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4 mins read 25 May 2020

DREAMS across the Southern Sky

New ANU infrared telescope to rapidly scan southern skies, in search of transient events like the afterglow of neutron stars merging.

The DREAMS telescope with specifications. Credit: Anna Moore et al.

The Australian National University (ANU) has today announced a new infrared telescope that will be designed and developed by astronomers, with the ability to map the entire southern sky in three days looking for real-time events as they occur.

The new telescope, called DREAMS (the Dynamic Red All-sky Monitoring Survey) will eventually be located at the historical dark sky Siding Springs Observatory in northern New South Wales, joining other important Australian astronomical infrastructures such as the Anglo-Australian Telescope and the Skymapper telescope.

The DREAMS telescope consists of a fully automated 0.5m telescope with an infrared camera which can snap images of the sky that are about 20 times as big as the full Moon per image – allowing rapid succession of the whole sky over a short period of time, in addition to the ability to quickly turn its gaze to events that occur in space in real-time, known as transient events.

The project is being led by Professor Anne Moore, who also serves as the Director of the ANU Institute for Space (InSpace) who discussed how this new telescope is 10 times as powerful as its nearest competitor.

“DREAMS will allow us to ‘see’ the Universe in an entirely new way,” Professor Moore said.

“Infrared telescopes can study dusty and distant regions of space that are impenetrable to optical telescopes, unveiling new stars, nebulae, mergers, galaxies, supernovae, quasars and other sources of radiation new to science.

“By monitoring the sky continuously and rapidly, we will be able to search for varying and explosive phenomena. This ‘real-time’ astronomy, which allows us to study events taking place over months, weeks, or days instead of millions of years, is a window into the great unknown.

An exciting area of research in the field of astrophysics is the emerging segment of gravitational-wave (GW) astronomy since they were first detected in September 2015. GW events, which are studied using giant laser interferometers, are a hot target for astronomers who study electromagnetic frequencies – such as optical and infrared – hoping to catch a counterpart signal to find out more about the progenitor objects, which are usually merging black holes or neutron stars.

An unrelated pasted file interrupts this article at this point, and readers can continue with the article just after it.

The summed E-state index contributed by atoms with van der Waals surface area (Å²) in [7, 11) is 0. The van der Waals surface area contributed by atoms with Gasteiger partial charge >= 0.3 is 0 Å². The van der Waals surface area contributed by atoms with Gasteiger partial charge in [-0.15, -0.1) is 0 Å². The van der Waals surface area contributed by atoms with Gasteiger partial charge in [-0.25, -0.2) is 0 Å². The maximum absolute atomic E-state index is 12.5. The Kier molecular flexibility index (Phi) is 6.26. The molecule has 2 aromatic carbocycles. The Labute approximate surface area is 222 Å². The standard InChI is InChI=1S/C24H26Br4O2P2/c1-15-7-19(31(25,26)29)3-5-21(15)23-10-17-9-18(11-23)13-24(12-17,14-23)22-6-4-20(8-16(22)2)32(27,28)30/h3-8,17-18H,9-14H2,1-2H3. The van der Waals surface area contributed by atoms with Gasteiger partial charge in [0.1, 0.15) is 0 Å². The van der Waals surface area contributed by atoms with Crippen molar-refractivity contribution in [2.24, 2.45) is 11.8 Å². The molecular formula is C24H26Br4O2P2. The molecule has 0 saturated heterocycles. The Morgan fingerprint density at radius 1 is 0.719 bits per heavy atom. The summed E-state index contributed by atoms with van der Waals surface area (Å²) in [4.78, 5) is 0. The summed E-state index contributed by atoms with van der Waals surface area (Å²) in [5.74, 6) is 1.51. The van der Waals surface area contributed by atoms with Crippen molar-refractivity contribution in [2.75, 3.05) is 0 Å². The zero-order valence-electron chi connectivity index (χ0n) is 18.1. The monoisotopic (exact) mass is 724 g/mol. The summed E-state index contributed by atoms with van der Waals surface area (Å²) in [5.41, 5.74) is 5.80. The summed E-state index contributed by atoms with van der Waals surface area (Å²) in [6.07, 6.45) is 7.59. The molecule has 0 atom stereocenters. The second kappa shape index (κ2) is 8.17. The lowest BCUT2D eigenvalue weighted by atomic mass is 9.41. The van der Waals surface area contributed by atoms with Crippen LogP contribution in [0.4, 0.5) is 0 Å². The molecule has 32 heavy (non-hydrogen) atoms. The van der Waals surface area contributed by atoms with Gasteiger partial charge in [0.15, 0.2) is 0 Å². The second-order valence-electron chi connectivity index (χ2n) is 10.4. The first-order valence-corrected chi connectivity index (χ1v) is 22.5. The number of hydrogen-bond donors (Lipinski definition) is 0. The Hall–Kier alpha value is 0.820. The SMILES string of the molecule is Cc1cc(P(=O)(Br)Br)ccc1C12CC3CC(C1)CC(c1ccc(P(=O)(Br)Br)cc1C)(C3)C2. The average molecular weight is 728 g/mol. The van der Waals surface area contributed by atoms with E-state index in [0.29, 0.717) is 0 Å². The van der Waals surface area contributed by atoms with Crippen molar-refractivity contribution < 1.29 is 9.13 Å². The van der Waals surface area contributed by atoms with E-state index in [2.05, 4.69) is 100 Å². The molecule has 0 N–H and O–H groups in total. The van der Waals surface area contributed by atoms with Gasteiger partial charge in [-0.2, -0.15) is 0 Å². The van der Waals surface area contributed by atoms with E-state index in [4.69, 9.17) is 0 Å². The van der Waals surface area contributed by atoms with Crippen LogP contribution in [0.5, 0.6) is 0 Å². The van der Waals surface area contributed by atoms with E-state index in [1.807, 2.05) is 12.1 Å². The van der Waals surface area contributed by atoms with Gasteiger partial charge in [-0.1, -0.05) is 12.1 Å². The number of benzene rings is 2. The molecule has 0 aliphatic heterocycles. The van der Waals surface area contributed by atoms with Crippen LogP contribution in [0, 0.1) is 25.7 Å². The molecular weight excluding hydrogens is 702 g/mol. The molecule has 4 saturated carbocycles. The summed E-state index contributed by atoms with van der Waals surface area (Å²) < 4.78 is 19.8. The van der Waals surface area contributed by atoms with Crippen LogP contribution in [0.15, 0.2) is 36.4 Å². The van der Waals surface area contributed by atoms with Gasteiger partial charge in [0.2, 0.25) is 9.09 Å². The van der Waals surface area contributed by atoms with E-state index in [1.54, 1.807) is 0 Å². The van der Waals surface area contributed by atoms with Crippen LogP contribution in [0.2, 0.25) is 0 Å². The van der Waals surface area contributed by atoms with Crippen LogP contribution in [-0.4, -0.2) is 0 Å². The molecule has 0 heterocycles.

The data captured by DREAMS will help detect the source of gravitational-waves and the collision of neutron stars and black holes.

“DREAMS will enable multi-messenger astronomy – the discovery of new events by observing the sky using different wavelengths of light," lead research partner Assistant Mansi Kasliwal, from the California Institute of Technology (Caltech), said.

"By doing so it aspires to pinpoint elusive gravitational wave events. 

“Neutron star black hole mergers are especially exciting as they create heavy elements that shine in the infrared.”

Co-investigator and lead technical manager of the DREAMS project, Dr. Tony Travollian (who is based at the ANU Research School for Astrophysics and Astronomy) highlights that the leaps made in the advancements in camera technology in helping develop these type of rapid-survey telescopes.

“Surveying the sky in the infrared has always been limited by the cost of the cameras and not the telescope,” said Dr. Travouillon

“The development of infrared cameras using Indium Gallium Arsenide technology, with the help of our collaborators at MIT, has given astronomers an economical alternative that we are the first to implement on a wide-field survey.

“We are using six of these cameras on our telescope. It gives us a scalable design that minimises instrument complexity and cost.”

DREAMS is funded through an Australian Research Council Linkage Infrastructure, Equipment, and Facilities award, in addition to support provided through the ANU and partners the Australian Astronomical Optics, Curtin University, Swinburne University, Macquarie University, Monash University, MIT, the University of New South Wales, the University of Sydney, and the University of Western Australia. International collaborators include Caltech and the Chinese Academy of Sciences.

The telescope will be completed in early 2021, with operations beginning soon after. Co-investigator Professor Orsola DeMarco, from Macquarie University, will use simulations to explain coalescing, or merging, stars captured by DREAM.

“I hope the telescope will see merging stars so dusty that they shine brightly in the infrared,” she said.